The Township of Pelham sat directly in the centre of the Lincoln County. It is bounded on the south by the Welland River which separated it from Wainfleet Township, the east by the Township of Thorold, the west by Gainsborough and Clinton Townships and the north by Louth Township.
The Township of Pelham was settled mainly by Quakers and Mennonites as early as 1790. By the year 1817 the population of the township was seven hundred and seventy six inhabitants.
The township possessed one Quaker church and five schools as well as three grist mills and five saw mills. The township varied greatly in it's geography, the northern part being quite hilly, with gently rolling hills making up the interior.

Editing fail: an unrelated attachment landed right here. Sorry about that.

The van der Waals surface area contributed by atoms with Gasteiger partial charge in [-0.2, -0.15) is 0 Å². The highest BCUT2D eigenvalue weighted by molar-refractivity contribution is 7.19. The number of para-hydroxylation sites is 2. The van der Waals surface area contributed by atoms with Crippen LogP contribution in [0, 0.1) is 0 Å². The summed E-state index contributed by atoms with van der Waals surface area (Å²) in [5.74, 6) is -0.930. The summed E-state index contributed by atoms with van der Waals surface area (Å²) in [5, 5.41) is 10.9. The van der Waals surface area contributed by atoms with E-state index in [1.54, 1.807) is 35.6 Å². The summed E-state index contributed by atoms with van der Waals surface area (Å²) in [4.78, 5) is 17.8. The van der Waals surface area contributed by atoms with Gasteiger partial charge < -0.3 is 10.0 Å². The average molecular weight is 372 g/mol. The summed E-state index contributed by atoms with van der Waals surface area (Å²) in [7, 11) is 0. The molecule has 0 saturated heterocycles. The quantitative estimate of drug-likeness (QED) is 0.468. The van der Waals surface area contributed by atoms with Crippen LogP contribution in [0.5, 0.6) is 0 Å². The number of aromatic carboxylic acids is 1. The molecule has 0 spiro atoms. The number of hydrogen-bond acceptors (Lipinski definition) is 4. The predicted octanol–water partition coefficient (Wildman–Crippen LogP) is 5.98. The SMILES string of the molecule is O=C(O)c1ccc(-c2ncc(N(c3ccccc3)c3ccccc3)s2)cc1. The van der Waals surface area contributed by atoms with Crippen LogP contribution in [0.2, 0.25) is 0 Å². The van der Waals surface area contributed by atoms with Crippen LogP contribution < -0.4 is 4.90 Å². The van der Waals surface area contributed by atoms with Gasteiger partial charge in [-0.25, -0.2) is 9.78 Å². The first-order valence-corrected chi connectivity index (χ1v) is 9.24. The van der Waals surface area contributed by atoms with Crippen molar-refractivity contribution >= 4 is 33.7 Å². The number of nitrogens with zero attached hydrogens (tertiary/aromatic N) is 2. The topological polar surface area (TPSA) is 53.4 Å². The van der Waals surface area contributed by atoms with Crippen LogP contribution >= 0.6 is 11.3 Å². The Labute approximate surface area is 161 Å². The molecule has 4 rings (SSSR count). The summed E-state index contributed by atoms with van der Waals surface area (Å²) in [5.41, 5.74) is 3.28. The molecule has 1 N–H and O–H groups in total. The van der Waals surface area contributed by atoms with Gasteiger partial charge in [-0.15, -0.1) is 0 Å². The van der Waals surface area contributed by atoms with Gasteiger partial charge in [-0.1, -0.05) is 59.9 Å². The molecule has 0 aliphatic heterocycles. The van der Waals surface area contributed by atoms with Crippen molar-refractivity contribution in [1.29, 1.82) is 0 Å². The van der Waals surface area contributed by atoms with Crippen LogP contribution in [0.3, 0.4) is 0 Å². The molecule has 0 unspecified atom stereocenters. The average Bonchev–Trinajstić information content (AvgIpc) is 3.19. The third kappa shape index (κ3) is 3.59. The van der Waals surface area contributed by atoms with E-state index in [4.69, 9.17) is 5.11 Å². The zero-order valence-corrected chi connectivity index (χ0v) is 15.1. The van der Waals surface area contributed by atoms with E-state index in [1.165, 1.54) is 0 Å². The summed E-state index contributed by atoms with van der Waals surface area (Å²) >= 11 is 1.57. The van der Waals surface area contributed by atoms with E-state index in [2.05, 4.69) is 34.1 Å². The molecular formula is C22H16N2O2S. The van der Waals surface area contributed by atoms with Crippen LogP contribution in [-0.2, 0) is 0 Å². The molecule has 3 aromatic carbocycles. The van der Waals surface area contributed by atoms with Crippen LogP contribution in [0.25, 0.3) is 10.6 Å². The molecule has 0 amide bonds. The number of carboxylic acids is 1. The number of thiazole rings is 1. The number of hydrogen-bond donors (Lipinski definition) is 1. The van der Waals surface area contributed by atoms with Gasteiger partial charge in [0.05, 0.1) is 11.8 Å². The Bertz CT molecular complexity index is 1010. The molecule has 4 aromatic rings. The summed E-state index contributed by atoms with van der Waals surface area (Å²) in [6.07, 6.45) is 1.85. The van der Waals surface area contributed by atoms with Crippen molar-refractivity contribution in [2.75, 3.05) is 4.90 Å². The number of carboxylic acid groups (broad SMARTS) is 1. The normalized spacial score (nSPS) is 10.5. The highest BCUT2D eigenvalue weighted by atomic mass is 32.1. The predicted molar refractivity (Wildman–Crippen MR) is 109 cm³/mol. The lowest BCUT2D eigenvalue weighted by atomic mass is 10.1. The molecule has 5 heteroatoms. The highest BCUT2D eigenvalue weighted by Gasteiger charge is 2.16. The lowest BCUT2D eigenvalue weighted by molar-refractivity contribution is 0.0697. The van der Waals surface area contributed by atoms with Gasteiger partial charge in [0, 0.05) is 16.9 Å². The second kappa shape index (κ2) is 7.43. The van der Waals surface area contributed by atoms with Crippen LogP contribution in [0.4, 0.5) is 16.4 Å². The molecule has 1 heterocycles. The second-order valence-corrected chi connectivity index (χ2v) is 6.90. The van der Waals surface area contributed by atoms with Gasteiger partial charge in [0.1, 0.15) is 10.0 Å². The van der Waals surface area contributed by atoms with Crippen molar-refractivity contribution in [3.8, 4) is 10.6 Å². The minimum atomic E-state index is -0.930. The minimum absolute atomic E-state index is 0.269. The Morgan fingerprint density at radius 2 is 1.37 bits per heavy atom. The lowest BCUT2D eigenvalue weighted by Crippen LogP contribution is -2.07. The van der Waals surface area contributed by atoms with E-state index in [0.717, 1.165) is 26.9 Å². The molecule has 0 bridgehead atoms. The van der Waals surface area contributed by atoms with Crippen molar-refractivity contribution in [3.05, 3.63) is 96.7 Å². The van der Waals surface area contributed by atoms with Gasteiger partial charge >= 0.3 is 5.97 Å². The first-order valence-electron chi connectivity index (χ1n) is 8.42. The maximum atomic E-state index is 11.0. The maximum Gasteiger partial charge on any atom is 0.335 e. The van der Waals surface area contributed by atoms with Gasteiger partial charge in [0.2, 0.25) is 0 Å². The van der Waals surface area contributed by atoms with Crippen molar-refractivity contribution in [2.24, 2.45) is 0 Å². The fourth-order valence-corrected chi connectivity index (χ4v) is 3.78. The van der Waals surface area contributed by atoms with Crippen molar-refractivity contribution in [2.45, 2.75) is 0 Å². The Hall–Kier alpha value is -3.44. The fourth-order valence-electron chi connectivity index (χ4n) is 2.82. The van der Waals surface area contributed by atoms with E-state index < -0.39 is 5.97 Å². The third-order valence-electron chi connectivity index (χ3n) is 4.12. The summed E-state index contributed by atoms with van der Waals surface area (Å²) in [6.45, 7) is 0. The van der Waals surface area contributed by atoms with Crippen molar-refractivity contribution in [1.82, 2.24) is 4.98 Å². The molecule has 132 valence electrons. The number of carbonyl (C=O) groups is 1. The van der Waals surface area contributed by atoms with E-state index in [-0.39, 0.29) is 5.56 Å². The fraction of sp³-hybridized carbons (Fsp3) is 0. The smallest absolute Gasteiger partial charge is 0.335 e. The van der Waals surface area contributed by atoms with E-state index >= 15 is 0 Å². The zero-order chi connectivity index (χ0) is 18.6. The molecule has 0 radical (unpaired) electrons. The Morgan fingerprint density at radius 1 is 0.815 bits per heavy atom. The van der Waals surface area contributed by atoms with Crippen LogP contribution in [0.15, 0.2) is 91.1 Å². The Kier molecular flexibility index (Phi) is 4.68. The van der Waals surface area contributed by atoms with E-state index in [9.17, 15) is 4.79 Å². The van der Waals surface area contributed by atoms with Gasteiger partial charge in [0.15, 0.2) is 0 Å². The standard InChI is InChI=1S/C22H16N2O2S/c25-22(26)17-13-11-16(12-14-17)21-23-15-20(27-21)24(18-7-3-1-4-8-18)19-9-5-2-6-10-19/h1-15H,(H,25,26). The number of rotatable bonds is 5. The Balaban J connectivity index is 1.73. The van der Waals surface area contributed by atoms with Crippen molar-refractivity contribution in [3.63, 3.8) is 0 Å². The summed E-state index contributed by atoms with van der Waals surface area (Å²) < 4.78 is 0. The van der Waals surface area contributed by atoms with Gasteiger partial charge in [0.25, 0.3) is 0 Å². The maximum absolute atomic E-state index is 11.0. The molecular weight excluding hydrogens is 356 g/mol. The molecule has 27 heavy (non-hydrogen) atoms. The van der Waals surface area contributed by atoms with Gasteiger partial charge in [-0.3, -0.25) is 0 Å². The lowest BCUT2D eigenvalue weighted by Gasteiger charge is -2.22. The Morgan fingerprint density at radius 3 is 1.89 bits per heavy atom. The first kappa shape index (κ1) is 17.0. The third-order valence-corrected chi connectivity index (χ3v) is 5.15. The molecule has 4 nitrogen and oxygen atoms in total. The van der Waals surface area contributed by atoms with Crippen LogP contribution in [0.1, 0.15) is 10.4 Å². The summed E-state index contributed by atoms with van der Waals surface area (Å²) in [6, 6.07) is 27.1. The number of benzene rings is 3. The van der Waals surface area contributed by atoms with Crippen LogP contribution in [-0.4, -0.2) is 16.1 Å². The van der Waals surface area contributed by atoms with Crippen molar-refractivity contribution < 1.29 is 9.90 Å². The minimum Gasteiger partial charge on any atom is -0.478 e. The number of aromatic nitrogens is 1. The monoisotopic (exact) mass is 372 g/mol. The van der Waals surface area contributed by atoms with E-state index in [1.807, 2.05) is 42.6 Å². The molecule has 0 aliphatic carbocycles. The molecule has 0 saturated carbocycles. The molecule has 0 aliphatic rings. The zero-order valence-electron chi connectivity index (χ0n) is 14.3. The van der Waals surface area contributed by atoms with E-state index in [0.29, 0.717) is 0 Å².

The southern portion near the Welland River was predominately flat. The southern portion of the township was irrigated by several small streams; tributaries of the Welland River, while the hilly northern part of the township was the source of the Twelve Mile Creek.
Three main settlements could be found in Pelham Township. Fonthill, Ridgeville and Fenwick each contained approximately 300 inhabitants in the year 1885. There were also 1,200 horses, 1,750 sheep, and 2,200 horned cattle in the township at that time.
A large population also sprung up along the Canboro Road where from Fonthill to Fenwick, a distance of roughly six miles, the road was filled continuously with homesteads and well tended gardens and orchards. A portion of the village at St. John's also fell within Pelham Township.